Earlier this week, I represented the UI Libraries and Learning Commons at an Orientation Information Fair. It’s your standard “tabling” event where we put out a variety of handouts and other materials (one might say “swag”…pens, post-its, buttons, even squishy brain-shaped stress-relief balls) and chat with incoming freshman and their families.
In the lulls between waves of people coming in, I got to talking with the volunteer at the Student Legal Services table, which is next to ours. We compared swag and strategies for engaging the orientation attendees, and more. She’s a student assistant going into her senior year, and wants to go to law school and specialize in immigration law. I told her that I have a Master’s degree in Library and Information Science, but that unlike her, I found myself in grad school after having absolutely no plan of action following my college graduation. She actually seemed pretty interested in the “library talk” parts of our conversation, and asked what it was like being a librarian.
The answer to that, of course, is that every day is different. Sometimes I’m teaching, or alone at my desk (often doing the planning for teaching), in meetings or collaborating with colleagues in the library, at an event or training session where I get to learn from people outside the library, or attending events like the Orientation Information Fair we were at that day. I’d say the variety is definitely something I like the most about this career. Here’s a quick snapshot of the various projects I’ve got going on at the moment:
- I’m collaborating with our Learning Commons Coordinator and others to develop and manage a digital badges program which will pilot in the fall. There was a great session at ALA that helped me think through our process a little differently – if you are thinking about digital badges, here are some resources to check out from that session. Our goal at UI is to encourage and reward engagement with the Learning Commons and library resources.
- This fall semester I’ll be teaching an online section of a one credit-hour course offered through the Libraries, called “Library Research in Context: Find the Good Stuff Fast.” I’m pretty excited about this but also a little nervous about the time commitment, since I’ve never taught a semester-long course before. I’m a bit behind on planning, but fortunately have several experienced librarian colleagues as resources and support.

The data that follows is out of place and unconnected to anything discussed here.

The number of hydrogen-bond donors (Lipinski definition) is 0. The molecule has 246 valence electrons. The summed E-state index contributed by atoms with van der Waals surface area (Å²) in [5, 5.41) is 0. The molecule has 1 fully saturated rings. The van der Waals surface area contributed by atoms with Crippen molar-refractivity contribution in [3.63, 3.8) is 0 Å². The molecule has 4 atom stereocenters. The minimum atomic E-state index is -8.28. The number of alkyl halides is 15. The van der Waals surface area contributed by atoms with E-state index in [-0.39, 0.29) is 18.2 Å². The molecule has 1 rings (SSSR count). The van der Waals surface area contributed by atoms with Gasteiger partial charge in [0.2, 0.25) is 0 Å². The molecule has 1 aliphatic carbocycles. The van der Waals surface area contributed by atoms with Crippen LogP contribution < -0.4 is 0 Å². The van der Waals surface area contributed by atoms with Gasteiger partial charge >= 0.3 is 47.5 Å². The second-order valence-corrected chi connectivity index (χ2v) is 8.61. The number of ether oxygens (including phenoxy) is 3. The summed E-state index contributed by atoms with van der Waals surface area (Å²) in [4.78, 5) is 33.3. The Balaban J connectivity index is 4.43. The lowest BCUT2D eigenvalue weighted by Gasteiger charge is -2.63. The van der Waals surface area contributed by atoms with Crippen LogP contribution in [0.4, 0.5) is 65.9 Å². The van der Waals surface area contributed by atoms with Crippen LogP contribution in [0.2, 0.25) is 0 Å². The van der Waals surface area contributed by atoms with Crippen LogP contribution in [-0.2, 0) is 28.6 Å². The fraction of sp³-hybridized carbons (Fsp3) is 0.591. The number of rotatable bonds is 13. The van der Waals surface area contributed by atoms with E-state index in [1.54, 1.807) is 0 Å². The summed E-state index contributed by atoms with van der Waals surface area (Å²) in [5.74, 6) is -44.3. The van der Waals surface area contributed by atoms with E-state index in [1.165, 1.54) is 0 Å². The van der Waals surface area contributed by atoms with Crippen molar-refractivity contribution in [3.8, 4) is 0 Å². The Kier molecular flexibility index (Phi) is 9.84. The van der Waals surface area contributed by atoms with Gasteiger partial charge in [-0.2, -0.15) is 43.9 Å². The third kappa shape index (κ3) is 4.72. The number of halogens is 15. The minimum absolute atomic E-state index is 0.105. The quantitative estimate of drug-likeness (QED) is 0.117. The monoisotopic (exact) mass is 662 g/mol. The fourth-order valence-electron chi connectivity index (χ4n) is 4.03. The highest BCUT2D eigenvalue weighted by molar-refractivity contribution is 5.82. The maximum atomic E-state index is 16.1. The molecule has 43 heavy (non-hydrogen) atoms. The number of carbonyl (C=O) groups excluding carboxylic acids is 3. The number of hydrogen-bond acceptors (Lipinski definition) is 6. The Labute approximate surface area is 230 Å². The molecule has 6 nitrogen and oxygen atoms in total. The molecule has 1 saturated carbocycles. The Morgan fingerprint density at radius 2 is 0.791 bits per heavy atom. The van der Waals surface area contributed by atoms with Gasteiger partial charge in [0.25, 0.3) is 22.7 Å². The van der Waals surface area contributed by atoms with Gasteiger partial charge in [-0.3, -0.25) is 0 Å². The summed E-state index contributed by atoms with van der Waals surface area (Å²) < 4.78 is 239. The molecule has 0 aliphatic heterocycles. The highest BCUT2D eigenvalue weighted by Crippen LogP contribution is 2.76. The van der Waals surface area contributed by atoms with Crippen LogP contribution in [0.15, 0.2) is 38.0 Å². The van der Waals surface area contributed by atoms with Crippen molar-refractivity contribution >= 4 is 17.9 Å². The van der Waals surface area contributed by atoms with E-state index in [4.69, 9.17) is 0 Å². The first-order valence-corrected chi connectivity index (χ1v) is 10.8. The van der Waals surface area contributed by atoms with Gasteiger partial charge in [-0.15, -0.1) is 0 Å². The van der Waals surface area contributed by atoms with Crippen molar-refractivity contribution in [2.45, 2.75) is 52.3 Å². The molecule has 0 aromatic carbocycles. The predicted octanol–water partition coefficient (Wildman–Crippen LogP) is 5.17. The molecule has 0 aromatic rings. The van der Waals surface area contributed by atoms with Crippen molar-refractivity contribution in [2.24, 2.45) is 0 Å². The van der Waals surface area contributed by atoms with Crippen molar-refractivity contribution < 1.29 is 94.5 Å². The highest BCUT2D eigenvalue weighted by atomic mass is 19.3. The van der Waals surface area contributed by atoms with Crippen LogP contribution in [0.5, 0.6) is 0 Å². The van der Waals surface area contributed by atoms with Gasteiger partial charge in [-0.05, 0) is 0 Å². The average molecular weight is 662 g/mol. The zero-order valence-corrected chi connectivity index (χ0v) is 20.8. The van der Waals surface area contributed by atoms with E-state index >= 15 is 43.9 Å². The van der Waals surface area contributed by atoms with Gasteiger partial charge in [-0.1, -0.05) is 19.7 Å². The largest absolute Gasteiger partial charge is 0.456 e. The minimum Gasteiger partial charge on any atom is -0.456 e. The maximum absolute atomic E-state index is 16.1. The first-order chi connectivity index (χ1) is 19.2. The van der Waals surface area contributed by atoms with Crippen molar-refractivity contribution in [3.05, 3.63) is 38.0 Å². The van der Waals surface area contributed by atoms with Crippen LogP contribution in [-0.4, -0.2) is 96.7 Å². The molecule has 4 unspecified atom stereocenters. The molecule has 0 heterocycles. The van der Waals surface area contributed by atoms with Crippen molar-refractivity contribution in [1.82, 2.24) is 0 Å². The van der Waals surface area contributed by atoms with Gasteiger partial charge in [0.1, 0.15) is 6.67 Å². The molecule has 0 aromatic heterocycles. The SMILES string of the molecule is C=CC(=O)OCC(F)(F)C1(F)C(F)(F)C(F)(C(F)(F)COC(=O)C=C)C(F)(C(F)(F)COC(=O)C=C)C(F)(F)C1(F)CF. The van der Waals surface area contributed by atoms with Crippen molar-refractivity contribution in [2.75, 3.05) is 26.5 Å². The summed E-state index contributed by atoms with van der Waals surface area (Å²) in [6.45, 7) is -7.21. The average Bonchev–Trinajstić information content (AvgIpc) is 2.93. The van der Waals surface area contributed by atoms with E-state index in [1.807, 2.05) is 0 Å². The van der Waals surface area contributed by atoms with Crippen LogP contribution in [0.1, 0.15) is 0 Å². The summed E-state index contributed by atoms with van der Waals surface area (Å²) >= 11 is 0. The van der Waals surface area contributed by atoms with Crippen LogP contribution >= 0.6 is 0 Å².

- Another new project coming up for me is that I’ll be coordinating our Personal Librarian Program, where librarians are matched with Living Learning Communities. I’m taking this on in the absence of a co-worker who is leaving soon for another position, and am currently getting introduced to her contacts. While I don’t expect the actual coordinating to be a huge time commitment, continuing the libraries’ relationship with campus partners and communicating with people in Residence Education is a great way to stay in touch with what’s happening on campus outside the library and get other perspectives on student success.
- All new international students who are undergraduates are required to take an online course that serves as a continuing orientation to the university. A colleague and I reached out to the instructor and recently completed a mini-module on basic library information for this course. Previously, none of the modules in the course covered (or mentioned) anything about the libraries. This is part of the libraries’ ongoing efforts to improve services and resources for international students.
- One last thing for now – I’m chairing a committee for ALA’s New Members Round Table. Although I was a member of the same committee last year, it’s my first experience chairing a committee and already I definitely feel the big difference in responsibility from “member” to “chair.”
I’ve heard of “summer slowdown,” and although it felt much slower and quieter for the first few weeks after classes let out, that is definitely not the case anymore! That seems to be true for others, as well. If anyone has similar projects going on, it would be great to hear about it and share ideas!
Something I’m thinking about right now, is that with so much variety and flexibility in my day to day, I haven’t really taken the time to think about what parts of my job I really enjoy the most. What kinds of things do I want to spend my time on, now and into the future? The legal studies student I talked with was so passionate and knew the kind of law she wanted to go into, because it fascinated her and she cared about it. Right now, I don’t think I have that clear of a vision for any particular area – rather, I’m happy to do whatever needs to be done and help the best that I can wherever it’s needed.
Now, I know our situations aren’t exactly parallel, and I do like doing a little bit of everything, but it would be an advantage to figure out where I’m more personally motivated within librarianship. What do I enjoy the most? What are my strengths? How can I leverage those two? Within this wide variety of projects going on, I’m going to try to start paying attention to what I enjoy doing the most in my job.